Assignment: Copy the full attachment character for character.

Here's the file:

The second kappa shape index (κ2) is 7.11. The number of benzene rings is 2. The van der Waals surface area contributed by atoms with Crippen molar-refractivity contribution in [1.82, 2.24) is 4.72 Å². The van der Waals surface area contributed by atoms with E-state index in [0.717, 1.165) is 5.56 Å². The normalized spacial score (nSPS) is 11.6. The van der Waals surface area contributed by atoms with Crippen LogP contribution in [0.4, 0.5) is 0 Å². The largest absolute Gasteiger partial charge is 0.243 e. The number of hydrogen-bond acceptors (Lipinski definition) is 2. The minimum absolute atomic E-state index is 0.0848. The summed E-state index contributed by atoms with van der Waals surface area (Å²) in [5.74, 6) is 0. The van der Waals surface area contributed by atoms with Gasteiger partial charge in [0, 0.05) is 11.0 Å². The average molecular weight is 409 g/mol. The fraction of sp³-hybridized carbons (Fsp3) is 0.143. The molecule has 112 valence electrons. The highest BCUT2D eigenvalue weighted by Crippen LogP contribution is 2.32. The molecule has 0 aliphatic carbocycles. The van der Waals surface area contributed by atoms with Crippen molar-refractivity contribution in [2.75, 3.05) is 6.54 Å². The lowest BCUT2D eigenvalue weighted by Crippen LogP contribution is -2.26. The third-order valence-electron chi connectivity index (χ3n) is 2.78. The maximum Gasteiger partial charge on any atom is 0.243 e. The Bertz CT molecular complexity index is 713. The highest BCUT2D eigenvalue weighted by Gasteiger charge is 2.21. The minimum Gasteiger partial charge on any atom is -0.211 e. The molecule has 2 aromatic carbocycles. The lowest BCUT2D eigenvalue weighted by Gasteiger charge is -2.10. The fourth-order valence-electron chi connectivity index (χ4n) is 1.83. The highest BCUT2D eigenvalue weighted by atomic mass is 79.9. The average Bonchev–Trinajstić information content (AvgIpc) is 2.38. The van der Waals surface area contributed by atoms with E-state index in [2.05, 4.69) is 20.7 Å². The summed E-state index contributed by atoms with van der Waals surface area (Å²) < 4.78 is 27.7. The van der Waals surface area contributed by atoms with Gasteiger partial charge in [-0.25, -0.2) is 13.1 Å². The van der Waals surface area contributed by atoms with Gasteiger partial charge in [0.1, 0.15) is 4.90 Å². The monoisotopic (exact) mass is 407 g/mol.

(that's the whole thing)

The second kappa shape index (κ2) is 7.11. The number of benzene rings is 2. The van der Waals surface area contributed by atoms with Crippen molar-refractivity contribution in [1.82, 2.24) is 4.72 Å². The van der Waals surface area contributed by atoms with E-state index in [0.717, 1.165) is 5.56 Å². The normalized spacial score (nSPS) is 11.6. The van der Waals surface area contributed by atoms with Crippen LogP contribution in [0.4, 0.5) is 0 Å². The largest absolute Gasteiger partial charge is 0.243 e. The number of hydrogen-bond acceptors (Lipinski definition) is 2. The minimum absolute atomic E-state index is 0.0848. The summed E-state index contributed by atoms with van der Waals surface area (Å²) in [5.74, 6) is 0. The van der Waals surface area contributed by atoms with Gasteiger partial charge in [0, 0.05) is 11.0 Å². The average molecular weight is 409 g/mol. The fraction of sp³-hybridized carbons (Fsp3) is 0.143. The molecule has 112 valence electrons. The highest BCUT2D eigenvalue weighted by Crippen LogP contribution is 2.32. The molecule has 0 aliphatic carbocycles. The van der Waals surface area contributed by atoms with Crippen molar-refractivity contribution in [2.75, 3.05) is 6.54 Å². The lowest BCUT2D eigenvalue weighted by Crippen LogP contribution is -2.26. The third-order valence-electron chi connectivity index (χ3n) is 2.78. The maximum Gasteiger partial charge on any atom is 0.243 e. The Bertz CT molecular complexity index is 713. The highest BCUT2D eigenvalue weighted by Gasteiger charge is 2.21. The minimum Gasteiger partial charge on any atom is -0.211 e. The molecule has 2 aromatic carbocycles. The lowest BCUT2D eigenvalue weighted by Gasteiger charge is -2.10. The fourth-order valence-electron chi connectivity index (χ4n) is 1.83. The highest BCUT2D eigenvalue weighted by atomic mass is 79.9. The average Bonchev–Trinajstić information content (AvgIpc) is 2.38. The van der Waals surface area contributed by atoms with E-state index in [2.05, 4.69) is 20.7 Å². The summed E-state index contributed by atoms with van der Waals surface area (Å²) < 4.78 is 27.7. The van der Waals surface area contributed by atoms with Gasteiger partial charge in [-0.25, -0.2) is 13.1 Å². The van der Waals surface area contributed by atoms with Gasteiger partial charge in [0.1, 0.15) is 4.90 Å². The monoisotopic (exact) mass is 407 g/mol.